Queen Elizabeth II has granted royal assent to Boris Johnson’s Brexit Bill paving the way for Britain’s exit from the EU. However, according to international scholars, Johnson’s political “honeymoon” will soon be over as he is facing trade talks with the EU and the need to calm down secessionist sentiment in Scotland and Northern Ireland.
Brexit will soon cross “the finish line” as the Withdrawal Agreement passed its final parliamentary obstacles and was approved by the Queen.
The Commons rejected five amendments proposed by the Lords which, however, did not stall the passage of the legislation. On 31 January, the UK will formally leave the European Union and enter a transition period during which the country will still have to abide by the bloc’s rules despite ceasing to be a member.
The UK Facing Three Scenarios of Trade Talks
According to Alex de Ruyter, director of the Centre for Brexit Studies at Birmingham City University, the UK’s actual withdrawal from the EU is not as easy as it seems: “The country remains deeply divided and uncertainty will continue until the government and the EU can agree on a trade deal going forward”, the scholar observes.
De Ruyter outlines three possible scenarios with regard to the upcoming trade agreement:
- First, UK government’s seemingly preferred approach of a Canada-style free trade agreementthat would ensure a zero-tariff regime on manufactured goods and some regulatory alignment to keep supply chains “frictionless”.
However, it seems doubtful that this option can be negotiated by the end of the year, he notes, adding that the EU itself will not commence negotiations until March.
- Second, due to the UK government’s stated position of a one-year transition period they will fail to negotiate a new agreement with the EU and the UK will revert to WTO status, facing tariff and non-tariff barriers.
Though this is “distinctly possible”, according to the scholar, “this would cause severe disruption to supply chains and could lead to the demise of key manufacturing sectors such as the automotive, putting thousands of jobs at risk”.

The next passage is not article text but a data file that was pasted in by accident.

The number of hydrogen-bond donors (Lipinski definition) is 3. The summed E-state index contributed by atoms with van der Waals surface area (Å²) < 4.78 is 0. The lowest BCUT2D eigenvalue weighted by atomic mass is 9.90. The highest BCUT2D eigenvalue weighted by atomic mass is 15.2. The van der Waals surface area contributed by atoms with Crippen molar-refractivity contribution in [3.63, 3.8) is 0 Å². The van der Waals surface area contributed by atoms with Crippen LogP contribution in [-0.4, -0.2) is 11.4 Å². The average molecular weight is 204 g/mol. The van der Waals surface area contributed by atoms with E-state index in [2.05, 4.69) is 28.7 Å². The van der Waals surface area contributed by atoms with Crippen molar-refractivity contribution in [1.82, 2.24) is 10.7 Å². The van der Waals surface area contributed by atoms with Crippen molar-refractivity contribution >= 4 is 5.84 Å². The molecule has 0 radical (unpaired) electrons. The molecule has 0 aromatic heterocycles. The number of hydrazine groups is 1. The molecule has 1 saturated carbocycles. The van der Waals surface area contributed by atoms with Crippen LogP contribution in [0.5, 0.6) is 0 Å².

- Third, “both sides come up with a ‘fudge’ and effectively extend the transition period, but refer to it as something else, such as ‘review and implementation period’ or some such, which would allow both sides to claim that a ‘deal’ has been reached and therefore only to sort out the legal details over another couple of years”, de Ruyter suggests, putting the probability of this particular scenario over 50 percent.
Hard Brexit & Scottish Indepedence
UK-EU trade negotiations are not the only potential problem standing in Britain’s way out of the bloc.
Panicos Demetriades, professor of financial economics at the University of Leicester and former governor of the Central Bank of Cyprus, places emphasis on “political uncertainty” related to the future of the UK and its unity. He refers to Scotland’s earlier threats to leave the UK in the event of a “hard” exit from the European bloc.
“If Scotland were to leave the UK and rejoin the EU, it would also have to adopt the euro”, Demetriades presumes. “This will have a massive impact on the role of the pound as an international currency – it will no longer be the ‘British’ pound! I do not think any prime minister will want that to happen”.
Scotland already held an independence referendum on 18 September 2014. The “No” side won with 2,001,926 votes against independence and 1,617,989 in favour of independence.
This time, the professor does not rule out “a unilateral declaration of independence”: “If Westminster continues to reject an independence referendum for Scotland, it can only lead to further alienation of Scottish voters”, Demetriades says.
The only way for Johnson to preserve the UK’s unity in this case is “to try and negotiate a Brexit that is soft enough to change the balance of opinion in Scotland”, according to the academic.
Northern Ireland & Irish Referendum on Reunification
A similar situation applies to Northern Ireland, according to Dr Roslyn Fuller, Canadian-Irish author, columnist, and director of the Dublin-based non-profit think tank Solonian Democracy Institute.
She presumes that Boris Johnson will have to “somehow weld the United Kingdom back together, in particular by appealing to voters in Scotland and Northern Ireland”, stressing that in the wake of Brexit the reunification issue has emerged again among the Irish.
Sinn Fein, a left-wing Irish republican political party is now calling for a referendum on reunification by 2025.
“Many people in the Republic of Ireland felt that post Good-Friday Agreement they were gradually drifting towards reunification at some distant point – Brexit was an unpleasant wake-up call as to how immediate the issue still is”, Fuller suggests. “It is unlikely that they will forget that unpleasant shock too soon, even if the issues surrounding customs and border control pertaining to Northern Ireland can be resolved efficiently. That means that reunification is back on everyone’s minds”.
While it is unclear how the British prime minister is going to handle these issues, “in a certain sense, one could say that Johnson won the war on Brexit, but now he has to ‘win the peace’ of long-term implementation”, the Canadian-Irish author concludes.